Honeywell's LYNX Touch 5100 ReviewedBy Brian Rhodes, Published May 01, 2012, 08:00pm EDT
While intrusion alarms are often considered dumb, many manufacturers are striving to deliver cutting edge technology. As part of this trend, Honeywell has announced the LYNX 5100 Touch, continues its trend of releasing advanced multi-function alarm system components. In this note, we examine the features of this unit, contrasting it to traditional alarm panels and Honeywell's highly self-promoted Tuxedo Touch.
The LYNX 5100 Touch combines alarm panel, dialer, and keypad plus advanced features. The most notable and differentiated features are:
- Z-Wave Automation Control Panel
- Integrated 4G GSM Radio
- Integrated WiFi network
Honeywell aims for the LYNX 5100 Touch to be 'more than just an alarm panel' by making it a central administration hub for a Z-Wave network and Honeywell's 'Total Connect' services platform.
The product ships in June 2012 at an estimated street price of $525 USD.
Below is a picture of the Lynx 5100:
Comparison to 'traditional' Intrusion Alarm Systems
While most intrusion alarm systems use separate alarm panels, dialers, and keypads, the LYNX 5100 Touch integrates all of them into a single unit.
Features that the LYNX 5100 Touch includes that are not commonly found in traditional intrusion alarm keypads and panels are:
- Integrated Touch Screen
- Integrated 85 dB siren: no addition siren needed, unlike typical panels
- WiFi Connected
- Displayed Push/Pull content like Weather Alerts, Weather, and Video.
- 64 wireless zones: more zones that typical residential alarm panels
- Panel radios autosense the best GSM signal, from 2G to 4G: other radios may support only one type of signal, and do not support 4G.
- Expands up to three wireless keypads
- Panel supports 1 output (lights, siren, relay)
Despite these advance features, some limitations exist. For instance, the wireless-only design of the 5100 could constrain some deployments, due to the extra cost and performance limitations of wireless. The 'all-in-one' design tends to limit future system expansion, because the system has a fixed number of alarm zones. However, the LYNX 5100's 64 zones will accommodate most residential deployments.
Another significant difference is that the 5100 embeds a Z-Wave controller. When combined with WiFi and GSM options, the panel supports widespread control for numerous Z-Wave devices, including:
- Four door locks
- Forty end-point devices (Lights, Outlets, or Appliances)
- Three thermostats
- Up to 20 programmable rules, or 'action' parameters (Temp, Time, Alarm state)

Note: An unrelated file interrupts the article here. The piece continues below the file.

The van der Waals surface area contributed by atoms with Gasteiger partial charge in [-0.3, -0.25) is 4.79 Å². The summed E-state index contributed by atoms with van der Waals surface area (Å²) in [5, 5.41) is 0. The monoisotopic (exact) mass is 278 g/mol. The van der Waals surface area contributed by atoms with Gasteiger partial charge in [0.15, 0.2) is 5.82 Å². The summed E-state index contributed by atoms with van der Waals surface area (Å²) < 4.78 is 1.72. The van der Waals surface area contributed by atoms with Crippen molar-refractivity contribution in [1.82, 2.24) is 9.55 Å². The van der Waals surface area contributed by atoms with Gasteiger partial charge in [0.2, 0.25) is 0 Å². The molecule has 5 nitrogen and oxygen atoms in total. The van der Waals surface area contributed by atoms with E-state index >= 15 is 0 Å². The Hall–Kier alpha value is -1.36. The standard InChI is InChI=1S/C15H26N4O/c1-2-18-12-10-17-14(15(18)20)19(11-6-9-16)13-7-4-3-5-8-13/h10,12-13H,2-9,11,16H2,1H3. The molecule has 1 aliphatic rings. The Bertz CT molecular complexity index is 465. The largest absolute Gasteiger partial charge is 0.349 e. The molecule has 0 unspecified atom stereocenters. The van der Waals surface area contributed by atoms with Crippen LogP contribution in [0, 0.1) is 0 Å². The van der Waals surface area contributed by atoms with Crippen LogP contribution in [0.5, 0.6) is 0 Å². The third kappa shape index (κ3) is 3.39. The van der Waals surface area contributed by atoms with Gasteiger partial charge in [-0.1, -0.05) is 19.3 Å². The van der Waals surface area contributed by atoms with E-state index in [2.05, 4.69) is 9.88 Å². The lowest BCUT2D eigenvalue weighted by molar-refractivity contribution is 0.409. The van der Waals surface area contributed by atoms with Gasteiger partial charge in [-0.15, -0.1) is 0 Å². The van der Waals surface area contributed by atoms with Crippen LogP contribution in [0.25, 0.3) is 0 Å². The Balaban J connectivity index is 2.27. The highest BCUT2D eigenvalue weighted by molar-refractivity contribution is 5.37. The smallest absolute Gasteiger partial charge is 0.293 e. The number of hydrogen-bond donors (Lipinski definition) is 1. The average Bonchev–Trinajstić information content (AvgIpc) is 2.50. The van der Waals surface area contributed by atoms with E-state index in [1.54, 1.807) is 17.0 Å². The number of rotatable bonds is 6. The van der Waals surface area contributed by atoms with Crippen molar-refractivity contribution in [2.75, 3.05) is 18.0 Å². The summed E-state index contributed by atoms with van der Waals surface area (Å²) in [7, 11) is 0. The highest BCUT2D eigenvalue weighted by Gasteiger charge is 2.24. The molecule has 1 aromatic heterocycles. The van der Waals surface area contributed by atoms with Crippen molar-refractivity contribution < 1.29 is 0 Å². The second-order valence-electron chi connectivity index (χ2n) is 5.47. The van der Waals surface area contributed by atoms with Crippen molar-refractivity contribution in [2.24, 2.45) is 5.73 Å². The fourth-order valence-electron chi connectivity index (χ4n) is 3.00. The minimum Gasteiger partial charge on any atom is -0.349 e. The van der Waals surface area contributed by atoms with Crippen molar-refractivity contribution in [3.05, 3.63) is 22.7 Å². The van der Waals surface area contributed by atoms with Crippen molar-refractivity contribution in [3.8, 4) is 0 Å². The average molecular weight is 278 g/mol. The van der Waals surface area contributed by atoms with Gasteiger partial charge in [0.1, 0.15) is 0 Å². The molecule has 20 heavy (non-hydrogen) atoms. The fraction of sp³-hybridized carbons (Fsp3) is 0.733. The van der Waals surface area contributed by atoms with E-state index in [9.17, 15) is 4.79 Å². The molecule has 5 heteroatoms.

For a complete review of Z-Wave, its features, and limitations, see our recent "Z-Wave Automation Explained" update.
Below is Honeywell's marketing promotional video that overviews the product:
LYNX 5100 Touch compared to Tuxedo Touch
While the LYNX 5100 closely matches the performance of the Tuxedo Touch keypad, several difference exist:
- Smaller screen (4.7", compared to 7")
- Lower resolution (470x256, compared to 800x480)
- Integrated 4G GSM Radio
- Local alarm alerts via WiFi network
- Anti Smash 'n Grab alarm: Lynx 5100 notifies Central Station when damaged or tampered
The Lynx 5100's 4G support may not be needed for traditional functionality but could enable future video offerings. 4G is largely unneeded for intrusion alarm and home automation function. Those features simply do not take advantage of high transmission speeds or bandwidth. However, 4G support might provide a strong advantage when the Lynx 5100 is deployed with Total Connect services built to stream video.
If 4G service is not available, the integrated radio autosenses the strongest class of signal for use. This feature could be useful in areas where GSM coverage is weak or intermittently changes. The panel aims to maintain the 'best' communication option with the central station.
Like the Tuxedo Touch, the LYNX 5100 Touch is designed with an integrated WiFi Radio, intended to simplify system wiring and remote access by including WiFi connectivity. The panel itself is not designed to be a 'gateway' device, with direct access to the outside world, but is designed to be easily networked to residential modems for remote access. The panel is also designed to communicate and supervise alarm sensors wirelessly, eliminating the cost and labor of wire runs. This wireless design firmly positions this panel as best applied to residential security, where commercial security typically favors the reliability and performance of wired sensors.
The 5100 is likely best positioned for greenfield scenarios where the home is new or does not have an existing intrusion system. The 'all-in-one' design of the 5100 can decrease total cost and the reduced number of devices needed.
For expansion or retrofits of existing systems, where panels and dialers already exist, the Tuxedo Touch is likely the better fit given its lower price and less overlap with existing components.
In all scenarios, both the Lynx 5100 and the Tuxedo Touch are positioned at the high-end of the residential market for users that want more advanced home automation, video services, etc.
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